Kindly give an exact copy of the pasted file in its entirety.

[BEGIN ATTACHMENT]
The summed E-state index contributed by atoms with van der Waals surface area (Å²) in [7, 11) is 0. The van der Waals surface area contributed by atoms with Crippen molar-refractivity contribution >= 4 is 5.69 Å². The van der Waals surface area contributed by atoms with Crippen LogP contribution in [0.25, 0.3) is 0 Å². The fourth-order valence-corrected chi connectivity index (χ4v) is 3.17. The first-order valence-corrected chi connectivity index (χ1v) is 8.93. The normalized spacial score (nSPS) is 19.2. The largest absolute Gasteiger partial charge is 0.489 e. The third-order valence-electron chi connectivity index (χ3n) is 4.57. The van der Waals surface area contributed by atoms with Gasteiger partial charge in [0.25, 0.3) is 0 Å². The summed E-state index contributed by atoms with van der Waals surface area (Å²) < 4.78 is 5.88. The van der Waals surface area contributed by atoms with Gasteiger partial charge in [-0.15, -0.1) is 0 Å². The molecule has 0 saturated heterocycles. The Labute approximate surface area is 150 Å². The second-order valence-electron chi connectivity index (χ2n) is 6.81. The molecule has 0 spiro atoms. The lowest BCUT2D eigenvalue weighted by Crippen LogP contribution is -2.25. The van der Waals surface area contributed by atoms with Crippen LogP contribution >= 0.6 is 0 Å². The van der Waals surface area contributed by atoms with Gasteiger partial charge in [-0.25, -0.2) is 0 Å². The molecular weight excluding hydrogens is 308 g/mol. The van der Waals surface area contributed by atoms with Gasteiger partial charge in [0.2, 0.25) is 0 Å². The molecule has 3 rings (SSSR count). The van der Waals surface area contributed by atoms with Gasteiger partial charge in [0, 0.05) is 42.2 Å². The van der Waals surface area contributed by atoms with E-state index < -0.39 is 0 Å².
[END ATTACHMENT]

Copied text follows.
The summed E-state index contributed by atoms with van der Waals surface area (Å²) in [7, 11) is 0. The van der Waals surface area contributed by atoms with Crippen molar-refractivity contribution >= 4 is 5.69 Å². The van der Waals surface area contributed by atoms with Crippen LogP contribution in [0.25, 0.3) is 0 Å². The fourth-order valence-corrected chi connectivity index (χ4v) is 3.17. The first-order valence-corrected chi connectivity index (χ1v) is 8.93. The normalized spacial score (nSPS) is 19.2. The largest absolute Gasteiger partial charge is 0.489 e. The third-order valence-electron chi connectivity index (χ3n) is 4.57. The van der Waals surface area contributed by atoms with Gasteiger partial charge in [0.25, 0.3) is 0 Å². The summed E-state index contributed by atoms with van der Waals surface area (Å²) < 4.78 is 5.88. The van der Waals surface area contributed by atoms with Gasteiger partial charge in [-0.15, -0.1) is 0 Å². The molecule has 0 saturated heterocycles. The Labute approximate surface area is 150 Å². The second-order valence-electron chi connectivity index (χ2n) is 6.81. The molecule has 0 spiro atoms. The lowest BCUT2D eigenvalue weighted by Crippen LogP contribution is -2.25. The van der Waals surface area contributed by atoms with Crippen LogP contribution >= 0.6 is 0 Å². The van der Waals surface area contributed by atoms with Gasteiger partial charge in [-0.25, -0.2) is 0 Å². The molecular weight excluding hydrogens is 308 g/mol. The van der Waals surface area contributed by atoms with Gasteiger partial charge in [0.2, 0.25) is 0 Å². The molecule has 3 rings (SSSR count). The van der Waals surface area contributed by atoms with Gasteiger partial charge in [0, 0.05) is 42.2 Å². The van der Waals surface area contributed by atoms with E-state index < -0.39 is 0 Å².